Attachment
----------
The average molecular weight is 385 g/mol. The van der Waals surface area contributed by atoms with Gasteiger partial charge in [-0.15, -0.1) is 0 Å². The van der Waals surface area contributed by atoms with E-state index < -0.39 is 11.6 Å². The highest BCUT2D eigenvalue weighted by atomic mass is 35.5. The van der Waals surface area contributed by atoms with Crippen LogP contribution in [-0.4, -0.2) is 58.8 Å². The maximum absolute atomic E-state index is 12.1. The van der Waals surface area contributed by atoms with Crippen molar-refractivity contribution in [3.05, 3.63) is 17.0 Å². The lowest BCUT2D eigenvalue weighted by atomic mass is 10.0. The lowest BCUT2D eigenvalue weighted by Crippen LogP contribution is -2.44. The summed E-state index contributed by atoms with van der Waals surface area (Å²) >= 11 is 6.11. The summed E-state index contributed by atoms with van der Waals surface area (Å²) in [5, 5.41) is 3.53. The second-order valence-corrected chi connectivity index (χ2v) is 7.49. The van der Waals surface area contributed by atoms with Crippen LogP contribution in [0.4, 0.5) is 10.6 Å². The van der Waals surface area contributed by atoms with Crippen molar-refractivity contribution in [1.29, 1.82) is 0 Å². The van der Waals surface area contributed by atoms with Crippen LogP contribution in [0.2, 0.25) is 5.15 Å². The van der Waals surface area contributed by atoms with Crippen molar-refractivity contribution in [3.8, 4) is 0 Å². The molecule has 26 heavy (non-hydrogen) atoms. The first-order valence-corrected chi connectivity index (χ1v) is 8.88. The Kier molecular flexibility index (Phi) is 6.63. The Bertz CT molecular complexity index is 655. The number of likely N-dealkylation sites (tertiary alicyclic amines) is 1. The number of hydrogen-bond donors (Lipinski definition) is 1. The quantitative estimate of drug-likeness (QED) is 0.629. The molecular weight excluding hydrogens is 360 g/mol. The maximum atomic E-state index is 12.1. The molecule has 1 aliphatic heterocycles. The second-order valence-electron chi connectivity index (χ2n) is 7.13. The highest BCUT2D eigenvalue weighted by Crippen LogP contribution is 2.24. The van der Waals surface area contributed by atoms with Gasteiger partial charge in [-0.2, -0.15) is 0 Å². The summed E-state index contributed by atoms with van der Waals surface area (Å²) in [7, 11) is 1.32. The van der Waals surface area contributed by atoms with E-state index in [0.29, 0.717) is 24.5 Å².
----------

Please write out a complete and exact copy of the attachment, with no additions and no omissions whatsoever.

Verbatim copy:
The average molecular weight is 385 g/mol. The van der Waals surface area contributed by atoms with Gasteiger partial charge in [-0.15, -0.1) is 0 Å². The van der Waals surface area contributed by atoms with E-state index < -0.39 is 11.6 Å². The highest BCUT2D eigenvalue weighted by atomic mass is 35.5. The van der Waals surface area contributed by atoms with Crippen LogP contribution in [-0.4, -0.2) is 58.8 Å². The maximum absolute atomic E-state index is 12.1. The van der Waals surface area contributed by atoms with Crippen molar-refractivity contribution in [3.05, 3.63) is 17.0 Å². The lowest BCUT2D eigenvalue weighted by atomic mass is 10.0. The lowest BCUT2D eigenvalue weighted by Crippen LogP contribution is -2.44. The summed E-state index contributed by atoms with van der Waals surface area (Å²) >= 11 is 6.11. The summed E-state index contributed by atoms with van der Waals surface area (Å²) in [5, 5.41) is 3.53. The second-order valence-corrected chi connectivity index (χ2v) is 7.49. The van der Waals surface area contributed by atoms with Crippen LogP contribution in [0.4, 0.5) is 10.6 Å². The van der Waals surface area contributed by atoms with Crippen molar-refractivity contribution in [1.29, 1.82) is 0 Å². The van der Waals surface area contributed by atoms with Crippen LogP contribution in [0.2, 0.25) is 5.15 Å². The van der Waals surface area contributed by atoms with Crippen molar-refractivity contribution in [3.8, 4) is 0 Å². The molecule has 26 heavy (non-hydrogen) atoms. The first-order valence-corrected chi connectivity index (χ1v) is 8.88. The Kier molecular flexibility index (Phi) is 6.63. The Bertz CT molecular complexity index is 655. The number of likely N-dealkylation sites (tertiary alicyclic amines) is 1. The number of hydrogen-bond donors (Lipinski definition) is 1. The quantitative estimate of drug-likeness (QED) is 0.629. The molecular weight excluding hydrogens is 360 g/mol. The maximum atomic E-state index is 12.1. The molecule has 1 aliphatic heterocycles. The second-order valence-electron chi connectivity index (χ2n) is 7.13. The highest BCUT2D eigenvalue weighted by Crippen LogP contribution is 2.24. The van der Waals surface area contributed by atoms with Gasteiger partial charge in [-0.2, -0.15) is 0 Å². The summed E-state index contributed by atoms with van der Waals surface area (Å²) in [7, 11) is 1.32. The van der Waals surface area contributed by atoms with E-state index in [0.29, 0.717) is 24.5 Å².